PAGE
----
Santarem | Brazil
Santarém (Portuguese pronunciation: [sɐ̃taˈɾẽj]) is a city and municipality in the western part of the state of Pará in Brazil. Located at the confluence of the Tapajós and Amazon Rivers, it has become a popular tourist destination. It is the second-most important city in the state, and the financial and economic center of the western part of the state. It leads the Santarém Metropolitan Area, made up of Santarém, Belterra and Mojuí dos Campos. It was once home to the Tapajós Indians, a tribe of Native Americans after whom the river was named. They were the leaders of a large, agricultural chiefdom that flourished before the arrival of Europeans.
It is located some 800 km (500 mi) from the two largest cities in the Brazilian Amazon: Manaus, upriver in the state of Amazonas, and the Pará state capital Belém, located downriver at the mouth of the Amazon on the Atlantic Ocean. Santarém has an estimated population of 299,419 people (2012 Census), and is the third most populous city of the state. The city occupies an area of 22 887,087 km2² (14 304,42 sq mi), of which 77 km2 are urban areas.
The city was founded by Portuguese colonists in 1661 as New Santarém (after the city in Portugal). It is one of the oldest cities in the Brazilian Amazon. This is the seat of the Roman Catholic Diocese of Santarém.
Because of the crystalline waters of the Tapajós River, Santarém has more than 100 km (62 mi) of natural beaches, such as those of the village of Alter do Chão, known as the "Caribbean in Brazil." The Guardian ranked the latter beach as one of the most beautiful in Brazil and the most beautiful beach on fresh water. Alter do Chão is also home to Sairé, one of the most important folklore festivals of the region, which is held annually in September.
Some political activists have lobbied to create a new Brazilian state by dividing the enormous state of Pará into western and eastern regions. The new state to be established in the west would be called Tapajós, with Santarém serving as the capital.
Pedro Teixeira resumed his exploration. The Jesuits took on the work of founding a village for missionary purposes on the site, where Father Antônio Vieira was known to have visited in 1659. Santarém was founded by Father João Felipe Bettendorff on 22 June 1661 with the name "Aldeia do Tapajós" (Tapajós village). Father Bettendorff built the Chapel of Our Lady of Conception. The site where the first mass was celebrated in the city is now marked by a monument. The Jesuits founded other villages nearby, including the Village of Borari, known today as the Village of Alter do Chão.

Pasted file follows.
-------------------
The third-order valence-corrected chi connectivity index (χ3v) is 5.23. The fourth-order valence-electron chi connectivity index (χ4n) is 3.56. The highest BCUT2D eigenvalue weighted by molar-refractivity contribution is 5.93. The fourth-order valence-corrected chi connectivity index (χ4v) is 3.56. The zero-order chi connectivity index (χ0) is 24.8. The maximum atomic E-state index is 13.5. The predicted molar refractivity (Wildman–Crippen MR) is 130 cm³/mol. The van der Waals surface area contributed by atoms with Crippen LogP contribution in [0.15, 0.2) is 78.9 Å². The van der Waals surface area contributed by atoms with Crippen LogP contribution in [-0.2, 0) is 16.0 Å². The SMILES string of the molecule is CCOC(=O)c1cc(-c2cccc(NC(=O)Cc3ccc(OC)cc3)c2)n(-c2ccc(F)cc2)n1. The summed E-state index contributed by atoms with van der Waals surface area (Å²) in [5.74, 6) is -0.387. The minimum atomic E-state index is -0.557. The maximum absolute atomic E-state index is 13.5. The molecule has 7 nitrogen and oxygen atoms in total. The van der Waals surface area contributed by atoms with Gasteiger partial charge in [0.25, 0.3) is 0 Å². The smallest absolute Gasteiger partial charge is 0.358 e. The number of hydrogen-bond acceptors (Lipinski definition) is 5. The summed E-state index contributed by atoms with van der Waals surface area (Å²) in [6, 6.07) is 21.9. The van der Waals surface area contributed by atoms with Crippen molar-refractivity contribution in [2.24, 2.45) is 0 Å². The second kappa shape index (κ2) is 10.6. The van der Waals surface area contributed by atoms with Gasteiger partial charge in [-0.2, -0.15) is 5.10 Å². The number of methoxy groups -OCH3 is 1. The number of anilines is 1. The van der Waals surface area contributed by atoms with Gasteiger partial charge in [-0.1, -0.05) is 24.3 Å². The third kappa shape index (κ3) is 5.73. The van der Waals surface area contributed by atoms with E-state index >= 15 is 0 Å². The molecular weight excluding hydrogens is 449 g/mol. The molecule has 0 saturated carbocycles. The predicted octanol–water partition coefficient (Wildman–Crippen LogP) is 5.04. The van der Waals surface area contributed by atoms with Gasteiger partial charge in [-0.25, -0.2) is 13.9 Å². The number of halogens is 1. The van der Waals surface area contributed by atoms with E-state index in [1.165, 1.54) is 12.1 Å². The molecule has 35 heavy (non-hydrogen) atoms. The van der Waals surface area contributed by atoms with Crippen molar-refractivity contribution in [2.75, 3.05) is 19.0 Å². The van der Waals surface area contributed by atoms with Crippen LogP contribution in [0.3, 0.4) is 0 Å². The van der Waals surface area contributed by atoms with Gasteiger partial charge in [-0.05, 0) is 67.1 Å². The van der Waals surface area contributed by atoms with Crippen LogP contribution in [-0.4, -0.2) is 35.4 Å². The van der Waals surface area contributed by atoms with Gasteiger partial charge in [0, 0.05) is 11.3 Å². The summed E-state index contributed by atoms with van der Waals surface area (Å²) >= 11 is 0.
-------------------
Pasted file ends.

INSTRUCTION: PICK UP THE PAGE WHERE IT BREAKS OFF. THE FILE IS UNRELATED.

After development from the missionaries, Francisco da Mota Falcão started construction of a fortress by the river in 1693, which was finished by his son, Manoel Mota Siqueira in 1697. The building had a square shape and featured bastions on each corner. The Fortress of Tapajós was the nucleus of the village that developed as the city of Santarém.
Over the centuries, the government tried to renovate the fortress were made, the last being in 1867, when the government sent six cannons to arm it. The renovation was never finished and the cannons were left in the street. Today not much remains of the fortress, as materials were taken for other building projects.
In 1900 a high school was built on the site. Early in the first decade of the 21st century, "Praça Mirante do Tapajós", a tourist attraction, was built behind the school. Two of the cannons from the fortress have been installed at the city's airport, where they can be seen from the passenger terminal; two others are located in the Centenário Square, and two in the SUDAM Campus of the Federal University of Western Pará (UFOPA).
Santarém received the title of City on 24 October 1948.
Santarém was founded by the Portuguese as a Catholic city and the vast majority of the population is catholic. New migrants have brought differing religions, including various Protestant denominations, Judaism, Spiritualism and Buddhism.
Santarém is an important regional market center in the Lower Amazon, located midway between the larger cities of Belém at the coast and Manaus upriver. The regioinal economy is based on agriculture, cattle and mining. The city has seen many 'cycles' of development dominated by one or a few economic activities, including rubber extraction (in the last century), coffee production, and gold mining. Most recently, there has been a huge growth in the area of soybean plantations.